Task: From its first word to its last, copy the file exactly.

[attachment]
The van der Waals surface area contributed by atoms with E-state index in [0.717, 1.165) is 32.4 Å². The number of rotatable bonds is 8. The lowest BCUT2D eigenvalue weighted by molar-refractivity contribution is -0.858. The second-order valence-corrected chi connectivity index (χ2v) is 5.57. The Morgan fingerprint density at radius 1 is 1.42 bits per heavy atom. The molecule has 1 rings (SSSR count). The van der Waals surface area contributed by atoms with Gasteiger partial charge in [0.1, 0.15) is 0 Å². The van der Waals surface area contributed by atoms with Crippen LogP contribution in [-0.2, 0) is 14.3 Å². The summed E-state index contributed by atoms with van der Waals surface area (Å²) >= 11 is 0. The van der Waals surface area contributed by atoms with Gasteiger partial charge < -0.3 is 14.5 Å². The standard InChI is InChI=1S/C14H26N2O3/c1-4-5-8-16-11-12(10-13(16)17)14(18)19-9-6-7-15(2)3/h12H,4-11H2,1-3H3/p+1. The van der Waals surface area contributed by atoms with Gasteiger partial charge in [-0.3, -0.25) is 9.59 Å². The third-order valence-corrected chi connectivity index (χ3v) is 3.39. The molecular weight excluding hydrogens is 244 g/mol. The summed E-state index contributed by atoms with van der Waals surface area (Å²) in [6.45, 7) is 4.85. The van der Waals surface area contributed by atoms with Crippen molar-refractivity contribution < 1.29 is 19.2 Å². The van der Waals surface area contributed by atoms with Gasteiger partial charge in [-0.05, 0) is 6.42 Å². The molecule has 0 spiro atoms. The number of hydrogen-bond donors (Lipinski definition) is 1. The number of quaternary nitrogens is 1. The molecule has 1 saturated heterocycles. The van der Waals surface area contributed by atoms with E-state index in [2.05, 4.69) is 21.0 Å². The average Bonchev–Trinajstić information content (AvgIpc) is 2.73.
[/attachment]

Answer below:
The van der Waals surface area contributed by atoms with E-state index in [0.717, 1.165) is 32.4 Å². The number of rotatable bonds is 8. The lowest BCUT2D eigenvalue weighted by molar-refractivity contribution is -0.858. The second-order valence-corrected chi connectivity index (χ2v) is 5.57. The Morgan fingerprint density at radius 1 is 1.42 bits per heavy atom. The molecule has 1 rings (SSSR count). The van der Waals surface area contributed by atoms with Gasteiger partial charge in [0.1, 0.15) is 0 Å². The van der Waals surface area contributed by atoms with Crippen LogP contribution in [-0.2, 0) is 14.3 Å². The summed E-state index contributed by atoms with van der Waals surface area (Å²) >= 11 is 0. The van der Waals surface area contributed by atoms with Gasteiger partial charge < -0.3 is 14.5 Å². The standard InChI is InChI=1S/C14H26N2O3/c1-4-5-8-16-11-12(10-13(16)17)14(18)19-9-6-7-15(2)3/h12H,4-11H2,1-3H3/p+1. The van der Waals surface area contributed by atoms with Gasteiger partial charge in [-0.3, -0.25) is 9.59 Å². The third-order valence-corrected chi connectivity index (χ3v) is 3.39. The molecular weight excluding hydrogens is 244 g/mol. The summed E-state index contributed by atoms with van der Waals surface area (Å²) in [6.45, 7) is 4.85. The van der Waals surface area contributed by atoms with Crippen molar-refractivity contribution < 1.29 is 19.2 Å². The van der Waals surface area contributed by atoms with Gasteiger partial charge in [-0.05, 0) is 6.42 Å². The molecule has 0 spiro atoms. The number of hydrogen-bond donors (Lipinski definition) is 1. The number of quaternary nitrogens is 1. The molecule has 1 saturated heterocycles. The van der Waals surface area contributed by atoms with E-state index in [2.05, 4.69) is 21.0 Å². The average Bonchev–Trinajstić information content (AvgIpc) is 2.73.